What’s The Market Correlation?
Traders are always searching for clues in the markets to show them where the next best trade may be waiting.
Borrowing a clue from the futures trading world can help traders in options and stocks. Futures trading regularly takes a look at the larger picture “correlation” between markets to identify potential trade setups.
Correlation measures how securities move in relation to each other. Asset classes, like foreign currency or transport stocks, can have positive or negative correlations. Understanding how one asset class moves in relation to another helps gain perspective on market movements on a large scale.
Here’s correlation simplified:
- A negative correlation between two securities implies that as one moves up, the other moves down
- A positive correlation between two securities implies that as one moves up, the other moves up with it
Correlation helps show not only how markets move, it also shows the greater moves behind the scenes. Instead of only focusing on one specific trade, correlation helps develop a grasp on the overall market view.
It helps to have some examples of correlation.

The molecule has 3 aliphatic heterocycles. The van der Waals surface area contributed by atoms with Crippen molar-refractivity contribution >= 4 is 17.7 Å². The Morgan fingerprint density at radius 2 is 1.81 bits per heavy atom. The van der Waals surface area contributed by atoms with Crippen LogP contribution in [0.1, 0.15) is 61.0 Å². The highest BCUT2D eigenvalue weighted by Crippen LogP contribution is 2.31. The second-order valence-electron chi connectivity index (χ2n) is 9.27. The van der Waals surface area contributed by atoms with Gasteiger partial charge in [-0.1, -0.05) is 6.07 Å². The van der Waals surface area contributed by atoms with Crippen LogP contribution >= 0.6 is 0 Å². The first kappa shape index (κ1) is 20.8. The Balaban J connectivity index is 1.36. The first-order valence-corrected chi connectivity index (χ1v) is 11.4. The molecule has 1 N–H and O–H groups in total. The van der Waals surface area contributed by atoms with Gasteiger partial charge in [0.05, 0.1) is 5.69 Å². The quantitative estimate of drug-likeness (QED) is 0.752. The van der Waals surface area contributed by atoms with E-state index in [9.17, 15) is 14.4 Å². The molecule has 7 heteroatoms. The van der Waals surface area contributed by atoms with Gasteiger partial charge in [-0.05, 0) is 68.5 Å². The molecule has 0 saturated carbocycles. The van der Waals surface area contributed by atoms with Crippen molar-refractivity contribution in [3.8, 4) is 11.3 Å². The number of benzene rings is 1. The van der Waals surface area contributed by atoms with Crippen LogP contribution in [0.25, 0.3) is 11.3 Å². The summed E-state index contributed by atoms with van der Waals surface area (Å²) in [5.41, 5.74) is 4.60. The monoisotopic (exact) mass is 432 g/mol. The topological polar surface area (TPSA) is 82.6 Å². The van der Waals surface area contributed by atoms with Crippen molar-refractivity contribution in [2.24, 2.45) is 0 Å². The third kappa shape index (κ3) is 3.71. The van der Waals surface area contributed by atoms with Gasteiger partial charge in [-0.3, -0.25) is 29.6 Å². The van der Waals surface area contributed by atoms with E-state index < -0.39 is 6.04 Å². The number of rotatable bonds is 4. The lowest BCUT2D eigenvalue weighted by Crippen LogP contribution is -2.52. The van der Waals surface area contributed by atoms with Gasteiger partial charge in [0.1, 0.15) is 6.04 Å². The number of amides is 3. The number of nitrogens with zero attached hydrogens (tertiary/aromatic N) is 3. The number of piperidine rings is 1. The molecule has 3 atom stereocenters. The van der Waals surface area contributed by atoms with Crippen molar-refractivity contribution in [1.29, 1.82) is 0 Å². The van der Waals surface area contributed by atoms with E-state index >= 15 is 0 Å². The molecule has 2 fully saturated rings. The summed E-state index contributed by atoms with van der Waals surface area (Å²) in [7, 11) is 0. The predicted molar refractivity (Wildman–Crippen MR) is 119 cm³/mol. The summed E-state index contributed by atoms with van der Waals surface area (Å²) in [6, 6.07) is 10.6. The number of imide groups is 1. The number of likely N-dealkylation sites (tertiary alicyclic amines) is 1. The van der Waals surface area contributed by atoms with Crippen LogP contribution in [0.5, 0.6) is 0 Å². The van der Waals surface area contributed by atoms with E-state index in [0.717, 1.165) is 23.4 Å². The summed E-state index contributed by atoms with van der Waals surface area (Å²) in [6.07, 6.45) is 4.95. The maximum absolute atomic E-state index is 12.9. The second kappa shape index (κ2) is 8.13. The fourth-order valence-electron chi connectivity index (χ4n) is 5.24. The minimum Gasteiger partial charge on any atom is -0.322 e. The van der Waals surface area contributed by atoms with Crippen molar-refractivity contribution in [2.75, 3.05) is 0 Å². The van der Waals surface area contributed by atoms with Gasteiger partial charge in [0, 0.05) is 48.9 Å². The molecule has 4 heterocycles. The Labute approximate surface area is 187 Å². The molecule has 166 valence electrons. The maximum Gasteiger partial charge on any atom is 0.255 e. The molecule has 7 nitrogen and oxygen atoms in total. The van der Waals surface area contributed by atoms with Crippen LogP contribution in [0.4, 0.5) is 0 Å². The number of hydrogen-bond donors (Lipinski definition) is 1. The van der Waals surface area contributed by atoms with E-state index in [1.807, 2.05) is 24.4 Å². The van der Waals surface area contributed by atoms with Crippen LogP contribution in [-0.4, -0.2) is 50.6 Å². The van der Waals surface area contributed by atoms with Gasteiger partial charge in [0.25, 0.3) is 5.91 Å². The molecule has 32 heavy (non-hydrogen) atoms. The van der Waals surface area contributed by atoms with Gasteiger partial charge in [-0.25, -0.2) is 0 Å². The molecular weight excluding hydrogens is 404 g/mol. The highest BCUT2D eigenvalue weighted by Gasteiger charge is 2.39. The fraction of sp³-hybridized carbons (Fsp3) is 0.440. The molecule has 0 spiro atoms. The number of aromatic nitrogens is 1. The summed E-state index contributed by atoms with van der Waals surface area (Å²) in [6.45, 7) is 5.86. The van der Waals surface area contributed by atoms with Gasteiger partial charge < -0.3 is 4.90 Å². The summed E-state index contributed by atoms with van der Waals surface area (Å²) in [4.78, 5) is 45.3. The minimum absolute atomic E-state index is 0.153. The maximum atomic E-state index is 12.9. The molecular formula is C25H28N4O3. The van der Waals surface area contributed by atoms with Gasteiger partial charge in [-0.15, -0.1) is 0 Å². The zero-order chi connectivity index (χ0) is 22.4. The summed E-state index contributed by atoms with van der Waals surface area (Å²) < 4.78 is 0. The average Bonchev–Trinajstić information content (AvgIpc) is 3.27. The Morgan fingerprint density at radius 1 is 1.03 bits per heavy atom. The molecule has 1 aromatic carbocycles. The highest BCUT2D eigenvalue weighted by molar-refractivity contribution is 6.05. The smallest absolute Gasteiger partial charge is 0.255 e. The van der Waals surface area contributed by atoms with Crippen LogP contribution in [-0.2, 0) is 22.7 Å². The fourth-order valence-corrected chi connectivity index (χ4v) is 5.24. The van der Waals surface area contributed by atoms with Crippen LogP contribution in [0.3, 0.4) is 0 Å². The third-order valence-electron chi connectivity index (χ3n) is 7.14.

As an example, if the Japanese Yen is spiking, that is typically a heads-up for traders that S&P stocks could begin trading lower. This negative, or inverse correlation, means the two markets typically move opposite of each other.
The Euro and the U.S. Dollar typically have an inverse correlation as well. This means that strength in the Euro generally translates to weakness in the Dollar.
Another example of correlation is how transportation stocks generally positively align with the U.S. stock market. When transportation companies are doing well, this is good news for the overall market. Customers are taking trips, shipping packages, and traveling. This correlates to disposable income and is a signal of a move higher in stocks.
Like any tool used in trading, assessing correlation provides insight into understanding how the broader markets work but it isn’t a magic bullet.
Correlation between asset classes can change over time and is best combined with specific market analysis. Correlation can be used for specific trade setups or simply as a “heads-up” for trades already in play. To spread the risk around your portfolio, correlation can help keep you from having too many trades in one asset class.
Correlation allows traders to understand how the market is connected, to confirm moves, and to understand overall market organization.
We Saw: Stocks play nice, then unwind lower at the close —
- Market concerns rise over U.S.-China trade
- Oil kicks into gear with gains due to demand rising
- Tech, software stocks showing strength
We’re Watching: … S&Ps showing bullish muscle —
- Continued market rally to add to positions
- Markets stumble, but Dow holds above 25,000
- Plays in: SPY, UNH, NVDA, EA, CWH
Does it make sense to “see” price moves before they happen? Learn about catching “pops and drops” in a volatile market.